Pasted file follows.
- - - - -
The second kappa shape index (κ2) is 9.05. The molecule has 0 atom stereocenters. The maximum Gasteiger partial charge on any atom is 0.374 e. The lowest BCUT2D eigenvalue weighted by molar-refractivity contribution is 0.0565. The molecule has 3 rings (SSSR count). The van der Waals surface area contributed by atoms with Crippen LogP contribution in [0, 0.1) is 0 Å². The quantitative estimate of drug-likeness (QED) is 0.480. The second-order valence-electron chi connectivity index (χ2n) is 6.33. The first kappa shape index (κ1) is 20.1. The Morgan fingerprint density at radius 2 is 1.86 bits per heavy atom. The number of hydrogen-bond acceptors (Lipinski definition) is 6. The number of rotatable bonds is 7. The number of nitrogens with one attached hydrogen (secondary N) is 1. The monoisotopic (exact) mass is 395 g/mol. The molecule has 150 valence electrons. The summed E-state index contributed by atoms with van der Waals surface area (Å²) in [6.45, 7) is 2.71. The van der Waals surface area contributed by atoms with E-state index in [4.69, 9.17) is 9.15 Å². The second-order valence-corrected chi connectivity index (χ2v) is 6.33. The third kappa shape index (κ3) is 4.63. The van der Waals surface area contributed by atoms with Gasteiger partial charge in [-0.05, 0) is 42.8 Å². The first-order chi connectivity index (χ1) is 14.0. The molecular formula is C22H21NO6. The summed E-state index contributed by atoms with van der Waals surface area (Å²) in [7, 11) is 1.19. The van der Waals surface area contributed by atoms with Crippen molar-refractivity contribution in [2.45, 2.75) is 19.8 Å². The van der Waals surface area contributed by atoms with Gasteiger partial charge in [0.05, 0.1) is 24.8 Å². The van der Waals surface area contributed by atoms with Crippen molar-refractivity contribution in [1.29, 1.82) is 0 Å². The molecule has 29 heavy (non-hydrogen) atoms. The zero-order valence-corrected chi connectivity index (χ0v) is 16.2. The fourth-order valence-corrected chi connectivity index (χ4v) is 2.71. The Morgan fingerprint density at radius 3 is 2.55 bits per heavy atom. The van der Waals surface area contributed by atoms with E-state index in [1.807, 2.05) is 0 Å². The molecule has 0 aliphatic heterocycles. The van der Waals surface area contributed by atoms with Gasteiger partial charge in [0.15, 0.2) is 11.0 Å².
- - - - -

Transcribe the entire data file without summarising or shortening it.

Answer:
The second kappa shape index (κ2) is 9.05. The molecule has 0 atom stereocenters. The maximum Gasteiger partial charge on any atom is 0.374 e. The lowest BCUT2D eigenvalue weighted by molar-refractivity contribution is 0.0565. The molecule has 3 rings (SSSR count). The van der Waals surface area contributed by atoms with Crippen LogP contribution in [0, 0.1) is 0 Å². The quantitative estimate of drug-likeness (QED) is 0.480. The second-order valence-electron chi connectivity index (χ2n) is 6.33. The first kappa shape index (κ1) is 20.1. The Morgan fingerprint density at radius 2 is 1.86 bits per heavy atom. The number of hydrogen-bond acceptors (Lipinski definition) is 6. The number of rotatable bonds is 7. The number of nitrogens with one attached hydrogen (secondary N) is 1. The monoisotopic (exact) mass is 395 g/mol. The molecule has 150 valence electrons. The summed E-state index contributed by atoms with van der Waals surface area (Å²) in [6.45, 7) is 2.71. The van der Waals surface area contributed by atoms with E-state index in [4.69, 9.17) is 9.15 Å². The second-order valence-corrected chi connectivity index (χ2v) is 6.33. The third kappa shape index (κ3) is 4.63. The van der Waals surface area contributed by atoms with Gasteiger partial charge in [-0.05, 0) is 42.8 Å². The first-order chi connectivity index (χ1) is 14.0. The molecular formula is C22H21NO6. The summed E-state index contributed by atoms with van der Waals surface area (Å²) in [7, 11) is 1.19. The van der Waals surface area contributed by atoms with Crippen molar-refractivity contribution in [2.45, 2.75) is 19.8 Å². The van der Waals surface area contributed by atoms with Gasteiger partial charge in [0.05, 0.1) is 24.8 Å². The van der Waals surface area contributed by atoms with Crippen molar-refractivity contribution in [1.29, 1.82) is 0 Å². The molecule has 29 heavy (non-hydrogen) atoms. The zero-order valence-corrected chi connectivity index (χ0v) is 16.2. The fourth-order valence-corrected chi connectivity index (χ4v) is 2.71. The Morgan fingerprint density at radius 3 is 2.55 bits per heavy atom. The van der Waals surface area contributed by atoms with E-state index in [1.807, 2.05) is 0 Å². The molecule has 0 aliphatic heterocycles. The van der Waals surface area contributed by atoms with Gasteiger partial charge in [0.15, 0.2) is 11.0 Å².